• patriarchy worked in tandem to reinforce each other, slowly but inexorably, with grinding finality, fencingoff the commoner from knowledge and the ‘higher’ pursuits.Our common heritage The earliest known attempt to common knowledge in India was by Siddhartha Gautama, the Buddha(563–486BC), who taught in Pali, the language of the commons. It is no coincidence that both of India’sancient universities—at Nalanda and Taxila—were Buddhist with about 10,000 students and a teacherstudent ratio of 1:5. For his trouble, the gatekeepers of knowledge exterminated Buddhism from the land ofits origin. A similar attempt to common knowledge had to await the advent of Mohammed in Arabia in theseventh century—over a thousand years—who ensured that Islam was taught in the language of thecommons, Arabic. Ironically, it was the adherents of Islam who sacked both the Buddhist universities. In Judaism, knowledge, especially esoteric knowledge, was a preserve of the hereditary priestly class.Christianity was taught in Aramaic, and priesthood was opened to all, thus making knowledge available tomore sections of society. Though Christianity was taught in Aramaic, the language of the people, its textswere in Hebrew, Greek and Latin—all languages of the gatekeepers. It reached such a level of exclusionthat Europe, where the Roman Catholic church held sway, fell into the ‘age of faith’ or the ‘dark ages’—aterm coined by a Roman Catholic Priest. ‘Dark’ in this context meant absence of written records. Literacylevels were close to zero. It took the Reformation, and the insistence of the Protestant Christians onschooling and literacy, for the Roman Catholics to turn their attention to literacy in the CounterReformation. The Society of Jesus, popularly called the Jesuits, were formed for the purpose. In the millennial belief system on the return of Christ, Christendom launched an attack to ‘liberate theholy land’ at the time of his second coming. The contact of the Europeans with the Arabs during thecrusades (1095–1291) led to the Renaissance (14th century) and the Reformation (14th to 16th centuries)—helped in no small measure by the printing press (1440)—that helped democratise knowledge. TheRenaissance and the Reformation were the direct results. Since the reformers were not allowed to read The Bible in their language, they translated, printed anddistributed it. One of the first books to be printed was the Bible in Latin (1456) and then in local languagesof the people, again making ‘knowledge’ accessible to the commons. John Wycliffe translated The Bibleinto English in 1382 itself. The cost was heavy. Wycliffe’s bones were dug up and burnt 40 years after hisdeath. Hus was burnt at the stake in 1415, with Wycliffe’s translated handwritten Bibles used as kindles forthe fire. William Tyndale was strangled and burnt in 1536. With the advent of the printing press, Biblescould be printed faster than they—the books, the readers, or the translators—could be burnt. MartinLuther’s German translation of The Bible was available in 1534, and the New Testament in 1522. With typical German efficiency, the hitherto restricted–to–the–Roman–Catholic–clergy system ofeducation was thrown open to anyone with an interest in studying. An illiterate child could be taughtcutting edge knowledge with industrial precision within five years. A decade of schooling was all it took tochurn out ‘bachelors’ and ‘masters’ in various specialities—something that took a lifetime before. Not onlythat, they learnt the languages of others and made The Bible available in those languages too. Validatingknowledge in different languages and not only the ‘holy language’ is a natural progression. This providedthe backbone on which the entire modern system of education is built—learn in your mother tongue. The unintended consequence of the printing press and increased literacy was that oral traditions werewiped out, de–legitimised, or made ‘less’, especially in the legal system. Only written titles and contractswere recognised. Five centuries on, oral traditions have not recovered from this knockout blow, despitedevelopment in audio visual technology. With this explosion of knowledge and scientific enquiry came theAge of Reason and the industrial revolution, on a global scale. The imperial overreach of the crusades had a debilitating effect on most European monarchies. Thecrusade–weakened kings were almost bankrupt. They could not conquer the land required to expand theirtax base to support their lifestyle. They could not raise taxes on their war weary subjects. Instead, thesubjects wrested concessions from them. The subjects could, with the permission of the monarchs given in‘charters’ form companies to plunder non-Christian lands and share the profits among themselvesaccording to their investment, and pay a small part to the monarch as ‘tax’ though the monarch did not A Christian response to the right to education Anita Cheria and Edwin; 28 June 2012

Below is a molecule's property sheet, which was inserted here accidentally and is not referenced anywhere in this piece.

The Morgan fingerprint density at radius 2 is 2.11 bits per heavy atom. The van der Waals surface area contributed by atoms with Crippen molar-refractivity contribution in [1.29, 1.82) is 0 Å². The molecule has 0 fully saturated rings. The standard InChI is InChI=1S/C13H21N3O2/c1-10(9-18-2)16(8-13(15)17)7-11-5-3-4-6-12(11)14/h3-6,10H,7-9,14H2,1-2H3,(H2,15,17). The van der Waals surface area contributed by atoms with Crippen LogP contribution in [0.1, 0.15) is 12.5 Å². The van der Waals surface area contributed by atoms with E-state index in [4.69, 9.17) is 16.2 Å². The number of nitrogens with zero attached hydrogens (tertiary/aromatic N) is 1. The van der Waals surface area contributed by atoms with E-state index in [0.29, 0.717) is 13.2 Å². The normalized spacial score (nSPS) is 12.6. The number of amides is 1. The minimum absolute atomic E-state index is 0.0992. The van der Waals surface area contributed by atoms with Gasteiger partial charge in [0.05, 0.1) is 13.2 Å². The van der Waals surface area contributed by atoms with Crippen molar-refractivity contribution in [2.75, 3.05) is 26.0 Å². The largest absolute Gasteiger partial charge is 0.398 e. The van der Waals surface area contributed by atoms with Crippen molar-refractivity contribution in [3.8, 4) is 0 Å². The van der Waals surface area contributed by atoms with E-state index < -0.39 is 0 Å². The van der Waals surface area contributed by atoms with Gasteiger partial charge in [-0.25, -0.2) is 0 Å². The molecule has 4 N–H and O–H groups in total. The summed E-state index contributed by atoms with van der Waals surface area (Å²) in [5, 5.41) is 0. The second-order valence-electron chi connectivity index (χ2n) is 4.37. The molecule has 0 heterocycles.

• invest. In the colonies, among themselves, the colonisers could move beyond the social and economicboundaries imposed on them by their own societies and nations with some limited social mobility. Theyfreed themselves from the tyranny of the kings and established the rule of law. The British East India Company Act was set up in 1600 with a monopoly of trade in India. However, in1813, by the Charter Act of 1813, the Company’s commercial monopoly was ended. The Act expresslyasserted the monarch’s sovereignty. The Act made financial provision to encourage a revival in Indianliterature and for the promotion of science. Most importantly, it allotted Rs 100,000 to promote educationin India, and Christian missionaries were allowed to come to India.The first wave The schooling system established by Christian missionaries who piggybacked on the mercantileconquest brought knowledge back to the commoners to a degree not witnessed since Buddhist days.Though the first printed Indian work was released on 6 November 1556, by 1800 the trickle turned into aflood that would churn out 86 dictionaries, 115 grammar books and 45 journals in 73 languages of India(apart from the Bible). With the backing of the printing press, they could make available books, andtherefore knowledge, at an affordable price to the commoner on a scale hitherto unimaginable. Contrary topopular misconception, the British were not in favour of the missionaries, who they felt were teaching‘dangerous ideas of egalitarianism’ to the natives. Secularising knowledge by setting up the schoolingsystem—first set up to produce clerks for the colonial administration—provided for upward mobility. Reform minded rulers set up similar schools in their territories, often employing British administrators tohelp in the planning and running of these schools. Citizens from the kingdoms were sent on governmentscholarships to study in the British and American institutions. Both Ambedkar and Mahatma Phuleacknowledged that the advent of the British was far from an unmitigated disaster for the depressed classes.On the contrary, it was a qualified blessing. The result of this mission-based schooling is the success in increased literacy among the social sectionstraditionally considered outcast, leading to their social mobility. Though drawn from the lowest sections ofsociety, Christians have a higher literacy rate than all but two religious groups (Parsees and Jains) in thecountry. Together with the fact that Christians consistently have a higher male-female sex ratio, it is safe toassume that Christians not only get schooling but also some education. But the fact that most others—andcertainly most opinion leaders—pass through Christian institutions with no appreciable effect on theiroutlook is a sad commentary on the imparting of values in the Christian institutions. The first mover advantage saw all primary schools in the country being called convents, even in areaswhere there is little Christian presence. The name for school in both Tamil and Malayalam (both withsubstantial Christian populations) is Pallikudam, meaning Church Annex. However, this first moveradvantage has been squandered. There are many reasons for this, but suffice to say that we have lost ourmoorings. The schooling system—which socialises knowledge and social mores—was refined over theyears so that an illiterate five year old going into the system would understand Nobel Prize winningconcepts in less than ten years. However, the dominant soon struck back, and coopted the ‘new normal’. Even today, with ‘universaleducation’ the rich (privileged) are taught to command and consume and the middle class to manage andsave. The poor, as always, are taught to obey and sacrifice. In a commons framework, we would have acommons school system that encourages cooperation. The absence of such a system shows up in very manydifferent ways. The multi–tier schooling system teaches all children for 15 years that collaboration is badand greed is good—and then society wonders why adults are so selfish and so corrupt. It is a telling comment on the state of Christian schooling in this country (and indeed across the world)that there is little education imparted in these institutions. Christians are respected across the world formaking available a pedagogy that would take an illiterate of five and turn them into literates capable ofunderstanding Nobel prize winning concepts in ten years, and ‘masters’ of a subject in another five. That itwas done with social outcasts—the scheduled castes and the scheduled tribes—considered un-teachable bythe elite for centuries, and kept away from any learning, made the effort all the more laudable. In somecases dictionaries had to be complied and in a few cases even a script invented for the purpose. A Christian response to the right to education Anita Cheria and Edwin; 28 June 2012